Father Christmas Visits Copley
We had a most fantastic surprise when our Teams reading reward assembly was interrupted by a special visitor, Father Christmas!
Father Christmas arrived in his vintage sports car, his elves had transformed our P.E. container into a magical grotto and in his sacks, Father Christmas had a present for every child. It even snowed on this special occasion! This was a truly memorable experience for children and the excitement and joy on children’s faces was wonderful to see.
Thank you to parents/carers for your support for this event and to our amazing CSA team for all their work to make this such a fabulous occasion.
Please click on the first image below to view our second gallery.
‘Polar Express’ Extravaganza
Our final Friday together of the autumn term was one of the most magical school days that could ever be imagined! Without doubt, we have the most amazing CSA team in the World, as their time, dedication, creativity and imagination in bringing the ‘Polar Express’ experience to the children has been exceptional. After weeks of preparation, a very long evening and an early morning start, the preparations were completed to give children a truly memorable experience.To see the full gallery of photos, please click here.
News from the first half of the spring term 2021
In January 2021, as news broke of the new national lockdown owing to COVID-19, we moved to a hybrid model of learning, with just under 50% of pupils in school, (with places given to children of key workers and those judged as vulnerable), and just over 50% of pupils learning from home.
Our Remote Learning Offer is shared in full on the website, so please click here to access this. This page hosts our 'Parent Guide to Remote Learning'; the weekly timetable for Year 3; our Zoom Code of Conduct; and details of how pupils' work and Zoom links for maths, English lessons and Friday celebration meetings are uploaded to our Seesaw app.
Weekly Highlights from Pearl and Opal Classes
Please scroll through our PowerPoint, sharing highlights of the work this week from all the children in Pearl and Opal classes. Alternatively, you can download the class PowerPoints by clicking on the links below.
Well done everyone!
To download and view our class highlights of the week, please click on the links below:
News from our 'Predator' Learning Project
To begin our spring term learning, pupils at home and at school were inspired by the short animated film clip, 'Taking Flight'. Pupils developed a number of skills including sequencing events from the story, summarising the main points and applying some of their knowledge about sentences to re-tell the story in their own words. The Year 3 children in school recorded their version of story for the Year 3 children to enjoy at home at bedtime. Well done everyone!
We hope you enjoy listening to our bedtime story.
Books have proven to be an excellent way of maintaining links between Year 3 in school and at home this half term and pupils thoroughly enjoyed a virtual book share with Miss Carrington. The book, 'Lifesize' by Sophy Henn, provides so many fascinating facts about creatures from around the globe. Did you know that a narwhal's tusk is actually a tooth that grows through its top lip? Ouch!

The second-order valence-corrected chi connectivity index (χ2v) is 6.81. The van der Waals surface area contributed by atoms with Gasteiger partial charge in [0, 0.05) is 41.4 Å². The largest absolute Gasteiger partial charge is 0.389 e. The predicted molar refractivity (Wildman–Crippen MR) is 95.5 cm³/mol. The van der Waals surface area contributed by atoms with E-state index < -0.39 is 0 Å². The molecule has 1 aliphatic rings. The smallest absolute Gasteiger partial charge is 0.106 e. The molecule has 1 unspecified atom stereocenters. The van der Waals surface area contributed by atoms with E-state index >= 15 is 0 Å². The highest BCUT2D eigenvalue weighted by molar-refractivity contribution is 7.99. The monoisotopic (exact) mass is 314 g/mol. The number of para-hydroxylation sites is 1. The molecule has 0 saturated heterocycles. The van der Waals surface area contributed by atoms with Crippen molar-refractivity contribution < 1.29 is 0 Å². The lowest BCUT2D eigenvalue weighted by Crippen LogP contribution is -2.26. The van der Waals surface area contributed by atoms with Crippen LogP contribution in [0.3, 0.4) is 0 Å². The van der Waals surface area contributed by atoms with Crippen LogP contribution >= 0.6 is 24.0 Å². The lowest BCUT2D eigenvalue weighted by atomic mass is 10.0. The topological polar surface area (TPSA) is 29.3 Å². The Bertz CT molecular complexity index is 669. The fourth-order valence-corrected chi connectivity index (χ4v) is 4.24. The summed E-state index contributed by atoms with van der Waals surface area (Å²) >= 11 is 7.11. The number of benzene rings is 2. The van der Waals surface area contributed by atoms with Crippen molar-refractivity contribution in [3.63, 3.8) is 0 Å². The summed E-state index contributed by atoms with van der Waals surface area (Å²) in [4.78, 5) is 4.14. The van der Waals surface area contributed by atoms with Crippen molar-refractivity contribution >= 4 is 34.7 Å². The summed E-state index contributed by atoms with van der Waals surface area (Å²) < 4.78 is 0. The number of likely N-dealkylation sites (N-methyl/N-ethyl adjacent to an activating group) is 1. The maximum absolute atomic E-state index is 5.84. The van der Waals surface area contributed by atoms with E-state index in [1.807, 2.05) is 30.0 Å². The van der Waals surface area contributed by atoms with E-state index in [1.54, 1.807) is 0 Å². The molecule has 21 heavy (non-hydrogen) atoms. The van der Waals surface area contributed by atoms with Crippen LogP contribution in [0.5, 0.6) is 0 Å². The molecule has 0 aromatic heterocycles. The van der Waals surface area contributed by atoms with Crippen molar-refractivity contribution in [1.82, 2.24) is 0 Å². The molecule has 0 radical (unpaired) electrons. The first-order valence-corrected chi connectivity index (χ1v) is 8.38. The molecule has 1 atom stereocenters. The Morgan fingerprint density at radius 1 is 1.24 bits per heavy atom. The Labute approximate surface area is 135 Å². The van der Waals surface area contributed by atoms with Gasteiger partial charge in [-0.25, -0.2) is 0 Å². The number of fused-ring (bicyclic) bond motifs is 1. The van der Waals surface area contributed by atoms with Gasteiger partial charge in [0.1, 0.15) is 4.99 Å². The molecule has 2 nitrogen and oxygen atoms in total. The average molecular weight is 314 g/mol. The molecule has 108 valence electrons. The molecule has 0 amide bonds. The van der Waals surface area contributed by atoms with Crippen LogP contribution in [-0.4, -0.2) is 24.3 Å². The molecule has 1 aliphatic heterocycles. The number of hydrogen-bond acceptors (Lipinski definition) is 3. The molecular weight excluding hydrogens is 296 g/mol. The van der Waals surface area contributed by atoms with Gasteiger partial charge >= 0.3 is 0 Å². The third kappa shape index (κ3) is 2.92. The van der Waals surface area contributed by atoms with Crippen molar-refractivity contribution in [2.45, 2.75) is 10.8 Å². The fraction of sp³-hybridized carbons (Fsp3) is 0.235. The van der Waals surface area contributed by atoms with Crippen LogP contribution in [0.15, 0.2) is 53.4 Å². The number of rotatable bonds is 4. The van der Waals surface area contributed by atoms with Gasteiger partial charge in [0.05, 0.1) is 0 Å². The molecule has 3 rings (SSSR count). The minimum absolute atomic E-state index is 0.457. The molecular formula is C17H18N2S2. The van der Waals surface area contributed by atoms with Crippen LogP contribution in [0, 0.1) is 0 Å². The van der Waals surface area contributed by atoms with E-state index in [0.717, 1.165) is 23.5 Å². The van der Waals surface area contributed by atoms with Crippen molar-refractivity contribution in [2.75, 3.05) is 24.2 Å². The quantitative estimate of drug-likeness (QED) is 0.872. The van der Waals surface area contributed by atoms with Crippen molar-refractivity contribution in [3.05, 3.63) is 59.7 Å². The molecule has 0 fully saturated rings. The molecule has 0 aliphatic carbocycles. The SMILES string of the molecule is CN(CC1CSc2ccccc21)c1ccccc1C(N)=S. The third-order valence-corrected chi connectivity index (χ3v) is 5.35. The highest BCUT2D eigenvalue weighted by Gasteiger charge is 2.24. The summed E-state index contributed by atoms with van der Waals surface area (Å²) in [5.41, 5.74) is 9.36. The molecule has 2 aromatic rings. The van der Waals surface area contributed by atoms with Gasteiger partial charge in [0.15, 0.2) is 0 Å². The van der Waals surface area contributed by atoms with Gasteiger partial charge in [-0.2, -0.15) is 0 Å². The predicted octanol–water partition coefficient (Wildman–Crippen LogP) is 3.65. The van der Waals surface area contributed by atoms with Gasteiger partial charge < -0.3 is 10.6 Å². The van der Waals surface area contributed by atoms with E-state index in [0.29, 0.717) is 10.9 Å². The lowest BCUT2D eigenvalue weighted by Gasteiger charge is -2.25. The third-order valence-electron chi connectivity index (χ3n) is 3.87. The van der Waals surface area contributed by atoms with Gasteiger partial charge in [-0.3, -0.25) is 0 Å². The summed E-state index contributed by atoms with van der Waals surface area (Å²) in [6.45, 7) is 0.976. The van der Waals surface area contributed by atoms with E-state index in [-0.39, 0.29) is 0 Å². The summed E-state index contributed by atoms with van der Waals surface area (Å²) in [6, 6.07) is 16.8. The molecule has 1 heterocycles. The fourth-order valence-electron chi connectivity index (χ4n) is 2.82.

Pupils were surprised to discover that the giant squid has the largest eyes on the planet. The big eyes help them to see better in the dark which comes in handy when they are on the lookout for lunch at the bottom of our oceans. Both in school and at home, pupils were tasked with recreating life size squid eyes. Look at their amazing work!
There are so many predators to be found across the globe! Pupils built on their previous learning in geography and explored locations and habitats using their skills to label world maps and create colour-coded keys.
Every great predator is part of a complex food chain which enables energy to be passed from the producer, through the chain to the predator. Year 3 were able to interpret a variety of simple food chains and create their own illustrations to demonstrate their understanding. Yet more fabulous work from pupils in school and at home.
The skeleton is a vital part of our bodies. It offers support and protection whilst also enabling movement. Did you know that there are 206 bones in an adult human skeleton? We do!
On our snow closure day, children worked hard attending their Zoom lessons and completing their work at home before enjoying the snow in their gardens!
Year 3 have enjoyed sharing the text 'Lifesize Dinosaurs' (also by Sophy Henn) and many children met the challenge of creating snow dinosaurs!
After reading the book, 'Lifesize Dinosaurs', and researching different species of dinosaur as part of their English work to create non-chronological reports, the children were inspired to create life size versions of a T-Rex's jaws. They showed excellent team work and collaboration as they undertook the giant challenge of recreating sharp teeth and scaly skin using chalk, pastels and crayons. We then took our art work into the hall and tried to imagine what it would be like to stand face to face with a T-Rex. A T-eriffic effort from everyone!
We were so fascinated by the prehistoric creatures that we used our learning about non-chronological reports in English to present our knowledge about dinosaurs. We have been deconstructing reports and looking for features, building banks of technical vocabulary and grouping ideas into paragraphs with subheadings. We worked in groups to research and create facts banks before turning our ideas into sentences and finally, write complete reports. Phew! So much hard work.